After the earlier hearings, the Commerce Select Committee have now reported back on the draft Copyright (Infringing File Sharing) Amendment Bill [PDF]. They have recommended that Internet Termination be temporarily disabled until it’s deemed necessary which is a slight improvement on the previous bill that had termination as an available penalty. Internet Termination itself remains problematic: we don’t cut off people’s access to the postal system, or phonelines if they’re used to break the law. Most internet accounts are shared, and Internet Termination will affect many people for the actions of one. Because there are no government statistics about infringing inter net downloading in New Zealand any decision to enable termination would be based on lobbying, not independent government research, and Internet Termination could be enabled in cabinet without a vote in parliament. Commerce Committee member Clare Curran explains the reasoning behind this.

An alarming addition to the bill is a return to Guilt Upon Accusation, with a clearly defined presumption of guilt under section 122MA. While the report recommends the requirement of a high-quality of evidence, it is unclear what’s considered as appropriate evidence. Often the methods of copyright infringement detection are considered a trade secret and the software is, ironically, protected by copyright and not available even to the court. This is exacerbated by the continued lack of any sanction for false or malicious accusations, making the process ripe for abuse. Read More

:: Original blog post lives here: http://creativefreedom.org.nz/2010/11/select-committee-report-on-copyright-infringing-file-sharing-bill-just-released/

I’ve been listen to the audio version of this book over the last few days and it is mind-blowing. Totz food for thought. Check it out!!!
:: Dr H

FREE (full book) by Chris Anderson

We’re going to be rolling out the free digital forms of FREE over the next two weeks. First up: the Scribd form, right here on the blog (and anywhere else you want—it’s embeddable). This is the whole book!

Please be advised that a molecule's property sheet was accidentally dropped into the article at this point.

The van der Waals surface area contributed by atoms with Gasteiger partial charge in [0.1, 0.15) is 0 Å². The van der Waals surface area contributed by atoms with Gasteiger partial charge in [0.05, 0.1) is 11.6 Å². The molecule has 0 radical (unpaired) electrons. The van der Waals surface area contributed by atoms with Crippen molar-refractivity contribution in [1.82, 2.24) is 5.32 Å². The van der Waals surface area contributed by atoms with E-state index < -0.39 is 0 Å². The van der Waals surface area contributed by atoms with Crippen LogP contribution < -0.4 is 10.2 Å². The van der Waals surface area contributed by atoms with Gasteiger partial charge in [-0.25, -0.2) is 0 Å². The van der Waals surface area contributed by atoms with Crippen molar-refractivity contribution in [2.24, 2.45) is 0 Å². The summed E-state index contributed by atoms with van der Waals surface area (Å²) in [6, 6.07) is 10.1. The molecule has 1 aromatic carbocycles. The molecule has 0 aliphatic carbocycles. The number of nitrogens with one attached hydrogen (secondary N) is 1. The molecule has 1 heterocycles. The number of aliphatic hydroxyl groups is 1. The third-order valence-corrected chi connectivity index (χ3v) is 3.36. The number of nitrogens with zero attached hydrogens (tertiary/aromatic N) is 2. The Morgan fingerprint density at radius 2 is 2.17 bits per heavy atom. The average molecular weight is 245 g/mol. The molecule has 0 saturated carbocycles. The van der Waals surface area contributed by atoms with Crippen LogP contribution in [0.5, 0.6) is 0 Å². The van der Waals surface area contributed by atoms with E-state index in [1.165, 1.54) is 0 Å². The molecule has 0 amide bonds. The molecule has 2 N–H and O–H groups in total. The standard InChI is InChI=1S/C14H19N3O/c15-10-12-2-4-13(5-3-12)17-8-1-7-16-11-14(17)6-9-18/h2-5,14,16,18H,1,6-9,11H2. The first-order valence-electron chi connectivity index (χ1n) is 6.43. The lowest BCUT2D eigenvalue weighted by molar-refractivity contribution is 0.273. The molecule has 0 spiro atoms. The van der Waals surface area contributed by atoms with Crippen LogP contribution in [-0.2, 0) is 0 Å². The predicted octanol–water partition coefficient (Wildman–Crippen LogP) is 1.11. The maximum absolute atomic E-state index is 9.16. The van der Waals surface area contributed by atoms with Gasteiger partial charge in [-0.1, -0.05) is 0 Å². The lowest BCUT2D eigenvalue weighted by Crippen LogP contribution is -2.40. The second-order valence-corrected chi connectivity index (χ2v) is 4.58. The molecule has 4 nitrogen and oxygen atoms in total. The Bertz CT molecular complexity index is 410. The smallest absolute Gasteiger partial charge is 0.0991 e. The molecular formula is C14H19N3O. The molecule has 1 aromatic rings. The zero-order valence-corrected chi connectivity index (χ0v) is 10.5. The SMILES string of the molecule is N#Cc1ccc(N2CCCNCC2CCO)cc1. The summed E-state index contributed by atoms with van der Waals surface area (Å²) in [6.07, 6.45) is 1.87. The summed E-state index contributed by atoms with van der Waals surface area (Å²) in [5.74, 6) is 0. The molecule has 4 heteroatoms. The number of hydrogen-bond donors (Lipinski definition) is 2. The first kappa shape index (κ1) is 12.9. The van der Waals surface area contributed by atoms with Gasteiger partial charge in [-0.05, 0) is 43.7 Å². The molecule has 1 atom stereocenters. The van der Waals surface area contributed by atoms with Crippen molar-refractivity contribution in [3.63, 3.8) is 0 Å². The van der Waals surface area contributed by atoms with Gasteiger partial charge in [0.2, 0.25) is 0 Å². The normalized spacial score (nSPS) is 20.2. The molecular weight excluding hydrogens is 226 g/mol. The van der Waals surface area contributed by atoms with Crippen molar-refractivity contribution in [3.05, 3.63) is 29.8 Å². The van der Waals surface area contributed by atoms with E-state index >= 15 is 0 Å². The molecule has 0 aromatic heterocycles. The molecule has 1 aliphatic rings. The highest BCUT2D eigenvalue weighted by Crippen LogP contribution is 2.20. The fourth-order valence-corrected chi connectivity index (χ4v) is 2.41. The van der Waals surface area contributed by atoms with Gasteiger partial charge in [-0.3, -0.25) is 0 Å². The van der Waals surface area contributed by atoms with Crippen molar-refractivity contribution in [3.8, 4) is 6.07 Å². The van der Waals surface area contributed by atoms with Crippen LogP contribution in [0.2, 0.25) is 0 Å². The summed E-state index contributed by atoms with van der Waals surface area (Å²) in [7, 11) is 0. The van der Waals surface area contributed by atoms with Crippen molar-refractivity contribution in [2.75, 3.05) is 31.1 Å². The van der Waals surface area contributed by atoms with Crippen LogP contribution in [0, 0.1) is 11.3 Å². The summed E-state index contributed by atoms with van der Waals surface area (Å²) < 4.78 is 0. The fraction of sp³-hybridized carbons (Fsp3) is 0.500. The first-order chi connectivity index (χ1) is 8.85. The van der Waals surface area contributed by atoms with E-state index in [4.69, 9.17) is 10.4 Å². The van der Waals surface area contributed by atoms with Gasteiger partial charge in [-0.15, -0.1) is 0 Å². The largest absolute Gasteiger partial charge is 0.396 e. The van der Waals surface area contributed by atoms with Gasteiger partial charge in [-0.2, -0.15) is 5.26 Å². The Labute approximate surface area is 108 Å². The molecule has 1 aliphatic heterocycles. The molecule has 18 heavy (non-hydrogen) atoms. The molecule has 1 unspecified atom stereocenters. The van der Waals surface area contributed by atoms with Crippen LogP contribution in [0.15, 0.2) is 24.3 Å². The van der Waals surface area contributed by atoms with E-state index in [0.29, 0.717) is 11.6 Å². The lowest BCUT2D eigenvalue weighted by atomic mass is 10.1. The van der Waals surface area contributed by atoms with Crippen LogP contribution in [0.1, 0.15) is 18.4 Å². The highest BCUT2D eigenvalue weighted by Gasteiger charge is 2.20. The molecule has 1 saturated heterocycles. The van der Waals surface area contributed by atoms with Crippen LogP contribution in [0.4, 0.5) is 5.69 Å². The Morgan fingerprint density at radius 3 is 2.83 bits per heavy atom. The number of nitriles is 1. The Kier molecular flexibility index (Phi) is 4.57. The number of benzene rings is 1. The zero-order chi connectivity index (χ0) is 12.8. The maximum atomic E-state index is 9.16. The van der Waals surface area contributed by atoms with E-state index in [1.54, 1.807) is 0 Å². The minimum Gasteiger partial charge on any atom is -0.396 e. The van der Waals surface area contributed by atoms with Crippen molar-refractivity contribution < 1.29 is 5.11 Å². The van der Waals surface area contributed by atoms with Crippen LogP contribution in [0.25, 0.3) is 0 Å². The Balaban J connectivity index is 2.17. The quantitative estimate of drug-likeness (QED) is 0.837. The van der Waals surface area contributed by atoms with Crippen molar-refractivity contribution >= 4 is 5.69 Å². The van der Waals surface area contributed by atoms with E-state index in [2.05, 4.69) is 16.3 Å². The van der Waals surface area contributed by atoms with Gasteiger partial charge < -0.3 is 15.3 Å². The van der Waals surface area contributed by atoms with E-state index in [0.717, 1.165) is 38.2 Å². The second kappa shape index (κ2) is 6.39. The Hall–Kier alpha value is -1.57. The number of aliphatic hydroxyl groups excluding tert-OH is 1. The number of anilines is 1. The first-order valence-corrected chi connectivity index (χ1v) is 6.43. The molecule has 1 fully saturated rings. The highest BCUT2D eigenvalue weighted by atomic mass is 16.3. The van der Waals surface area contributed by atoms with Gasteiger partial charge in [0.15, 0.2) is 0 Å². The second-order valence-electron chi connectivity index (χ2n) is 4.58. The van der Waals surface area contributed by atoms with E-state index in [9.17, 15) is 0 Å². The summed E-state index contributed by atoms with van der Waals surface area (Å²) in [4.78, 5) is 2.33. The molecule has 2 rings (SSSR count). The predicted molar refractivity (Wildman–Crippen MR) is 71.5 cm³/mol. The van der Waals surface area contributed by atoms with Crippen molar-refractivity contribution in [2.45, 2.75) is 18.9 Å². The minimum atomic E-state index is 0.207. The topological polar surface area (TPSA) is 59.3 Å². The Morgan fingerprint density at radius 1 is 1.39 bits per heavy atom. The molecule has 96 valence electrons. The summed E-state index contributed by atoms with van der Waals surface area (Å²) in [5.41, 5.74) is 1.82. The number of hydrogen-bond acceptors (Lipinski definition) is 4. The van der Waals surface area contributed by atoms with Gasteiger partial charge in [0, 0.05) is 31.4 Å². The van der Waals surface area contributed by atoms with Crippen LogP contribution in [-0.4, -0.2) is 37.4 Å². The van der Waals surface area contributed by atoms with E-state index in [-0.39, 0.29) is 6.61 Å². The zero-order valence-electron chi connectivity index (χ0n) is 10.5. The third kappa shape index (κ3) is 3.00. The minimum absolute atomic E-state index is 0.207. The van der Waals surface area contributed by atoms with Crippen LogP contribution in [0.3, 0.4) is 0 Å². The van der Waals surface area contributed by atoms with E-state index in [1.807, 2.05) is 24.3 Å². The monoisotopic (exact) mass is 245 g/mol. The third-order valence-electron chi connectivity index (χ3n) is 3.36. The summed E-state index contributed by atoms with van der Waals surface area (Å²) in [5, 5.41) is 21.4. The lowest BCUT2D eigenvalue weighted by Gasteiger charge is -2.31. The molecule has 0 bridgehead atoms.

(click “full screen” for a better reading experience).

Also released today: the free unabridged audiobook. You can either download the whole things as zipped MP3 files, or play them on the Wired.com microsite.

audioplayer

You can also get the audiobook from Audible.com in two forms

1) Unabridged (six hours; free)
2) Abridged (three hours; $7.49)

Why is the whole book free in audio form, but half the book is $7.49? Because, as the Audible.com listing explains,“Get the point in half the time! In this abridged edition, the author handpicked the most important and engaging chapters and points, cutting three hours from the length without losing key concepts. Time is money!”

Over the next week or so, we’ll be releasing other versions, including iTunes podcast and download, Kindle, Google Books and more. All free, for varying lengths of time (from a week to forever). I’ll be tracking the stats for everything and sharing the results of these experiments here over the next month.

For more info visit: http://www.longtail.com/the_long_tail/2009/07/free-for-free-first-ebook-and-audiobook-versions-released.html

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Written by Ernesto on June 07, 2009 – http://tiny.cc/piratepartyeu

The Pirate Party has won a huge victory in the Swedish elections and is marching on to Brussels. After months of campaigning against well established parties, the Pirate Party has gathered enough votes to be guaranteed a seat in the European Parliament.

When the Swedish Pirate Party was founded in early 2006, the majority of the mainstream press were skeptical, with some simply laughing it away. But they were wrong to dismiss this political movement out of hand. Today, the Pirate Party accomplished what some believed to be the impossible, by securing a seat in the European Parliament.